4. I did my first package vacation in May. 5 days in Hawaii. I probably won’t do it again. Even though you can get great rates and there can be substantial savings, I found that I don’t like the commitment factor. Not that I’m commitment phobic, but I like to keep my options open. After being in Hawaii (the big island) being there 1 day we knew we were on the wrong side of the island. Waikoloa isn’t bad if you don’t mind a Macy’s and a Macaroni Grill around the corner. By the 2nd day, we were wishing we could leave the hotel and get a room in Hilo. We could have, but not without losing those nights we’ve already paid for, so we stayed in Waikoloa and drove to Hilo or Kona every single day.

    1. I totally agree, it’s annoying not having any flexibility. At the place we stayed in Greece we could not even request an orange juice instead of tea or coffee in the set breakfast. Of course we could pay extra but I had already to paid for an included breakfast so I don’t want to pay extra!

  5. Having done more DIY breaks/holidays than package deals I would have to say I do prefer the spontaneity of backpacking, not knowing where you’re going to stay from one night to the next is great fun. It is also stressful and not for everybody. There is a danger among the more seasoned travellers of snobbery towards those who are more reserved and cautious and this drives me up the wall. Being a backpacker does not make you anymore fun or interesting than someone who chooses to opt for a sun lounger in Tenerife. I have to admit that without going with a good friend I would not have the guts to go it alone. Inevitably something always goes wrong like being stopped by the Indian police for riding a moped without a license or turning up for an overnight train to be told all trains out of Goa are cancelled due to flooding. Having a companion to laugh about these minor catastrophes and figure out a new plan is always good.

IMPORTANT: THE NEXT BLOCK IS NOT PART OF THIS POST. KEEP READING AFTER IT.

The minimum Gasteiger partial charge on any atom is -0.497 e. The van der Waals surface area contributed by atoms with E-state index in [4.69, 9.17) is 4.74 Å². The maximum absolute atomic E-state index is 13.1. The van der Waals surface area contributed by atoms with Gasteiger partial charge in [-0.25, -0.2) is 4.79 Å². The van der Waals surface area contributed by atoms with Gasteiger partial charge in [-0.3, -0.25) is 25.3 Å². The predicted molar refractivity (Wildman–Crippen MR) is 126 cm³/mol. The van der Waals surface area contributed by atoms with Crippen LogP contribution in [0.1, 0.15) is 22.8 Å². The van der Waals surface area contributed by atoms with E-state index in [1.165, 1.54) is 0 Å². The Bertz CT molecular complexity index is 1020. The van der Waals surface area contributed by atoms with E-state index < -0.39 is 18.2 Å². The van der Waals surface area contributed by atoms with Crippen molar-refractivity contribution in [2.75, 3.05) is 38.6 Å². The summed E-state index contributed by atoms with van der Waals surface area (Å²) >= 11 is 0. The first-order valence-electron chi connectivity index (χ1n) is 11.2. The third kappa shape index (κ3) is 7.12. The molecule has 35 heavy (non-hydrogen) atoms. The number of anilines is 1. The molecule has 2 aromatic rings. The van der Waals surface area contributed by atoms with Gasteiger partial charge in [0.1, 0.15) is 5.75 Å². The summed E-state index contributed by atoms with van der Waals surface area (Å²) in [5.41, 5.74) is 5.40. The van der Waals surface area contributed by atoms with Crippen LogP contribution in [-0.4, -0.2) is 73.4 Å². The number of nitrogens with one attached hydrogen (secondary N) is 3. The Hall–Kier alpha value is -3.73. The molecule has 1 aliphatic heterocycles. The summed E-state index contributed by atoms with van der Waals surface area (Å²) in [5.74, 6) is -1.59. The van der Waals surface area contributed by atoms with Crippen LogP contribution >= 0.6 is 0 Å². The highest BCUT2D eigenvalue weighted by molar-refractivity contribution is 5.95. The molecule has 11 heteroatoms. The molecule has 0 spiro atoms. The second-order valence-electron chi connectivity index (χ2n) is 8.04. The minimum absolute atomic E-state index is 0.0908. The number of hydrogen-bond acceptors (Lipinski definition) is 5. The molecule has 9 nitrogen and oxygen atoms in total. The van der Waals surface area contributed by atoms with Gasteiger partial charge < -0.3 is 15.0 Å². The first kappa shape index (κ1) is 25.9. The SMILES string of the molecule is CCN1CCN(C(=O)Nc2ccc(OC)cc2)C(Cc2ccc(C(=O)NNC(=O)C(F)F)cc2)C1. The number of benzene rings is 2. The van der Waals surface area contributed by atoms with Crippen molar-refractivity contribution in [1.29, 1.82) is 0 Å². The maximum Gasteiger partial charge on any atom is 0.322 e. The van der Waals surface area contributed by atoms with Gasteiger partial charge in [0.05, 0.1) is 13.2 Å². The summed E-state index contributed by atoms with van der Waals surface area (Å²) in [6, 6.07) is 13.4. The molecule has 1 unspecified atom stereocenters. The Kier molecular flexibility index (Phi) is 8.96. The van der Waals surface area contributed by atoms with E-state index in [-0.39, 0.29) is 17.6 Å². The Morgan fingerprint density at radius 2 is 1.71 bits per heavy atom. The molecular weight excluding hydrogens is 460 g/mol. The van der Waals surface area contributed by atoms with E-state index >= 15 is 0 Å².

Unfortunately the desire to travel and the need to work have put a stop to much of my backpacking and I am now like most, stuck with having the standard 20 days of holiday per year. Deciding what to do with those 20 days is a big decison. There is always a happy medium of booking the flights and hotel as one and then doing what you want when you arrive. Guided excursions are not compulsory. On a holiday to Malta a few years ago my friends and I had a great time doing a mix of organised tours and hopping on the local buses and exploring for ourselves. There is a comfort in knowing the chore of getting to the airport and back is taken care of. Again when you work hard all year and get limited time off sometimes being looked after is just what you need.

    1. Ha ha, the moped was fun 🙂 You are right about the snobbery that can occur amongst travellers, it can get annoying when you get a group of travellers together all trying to outdo each other with why they are the best backpacker around. I think package holidays are a great option for people with limited holiday time and funds, and I have to say it was great getting picked up from the airport last week. Thanks for the comment 🙂

      1. Oh and people who come out with the classic line of “I went away to find myself” make me want to shake them, What self indulgent rubbish. Just be honest and admit the fact that going off travelling is a way of escaping reality for a bit. It’s fun while it lasts but finding yourself? really? what rot. I’ve always known exactly where I am at any given moment thanks.

  6. Great post!! As a few have mentioned above, there is a time and place for everything. I personally am not fond of packaged vacations – like you, I enjoy finding my own cheap flights and researching the appropriate accommodation and the like – but I can see how purchasing a travel package might be a good option. I once decided to go to Morocco on a last minute whim, and booked a very cheap tour which took care of everything and my roommate and I made several good friends on the trip. Though next time I go, it will definitely be sans a tour! 🙂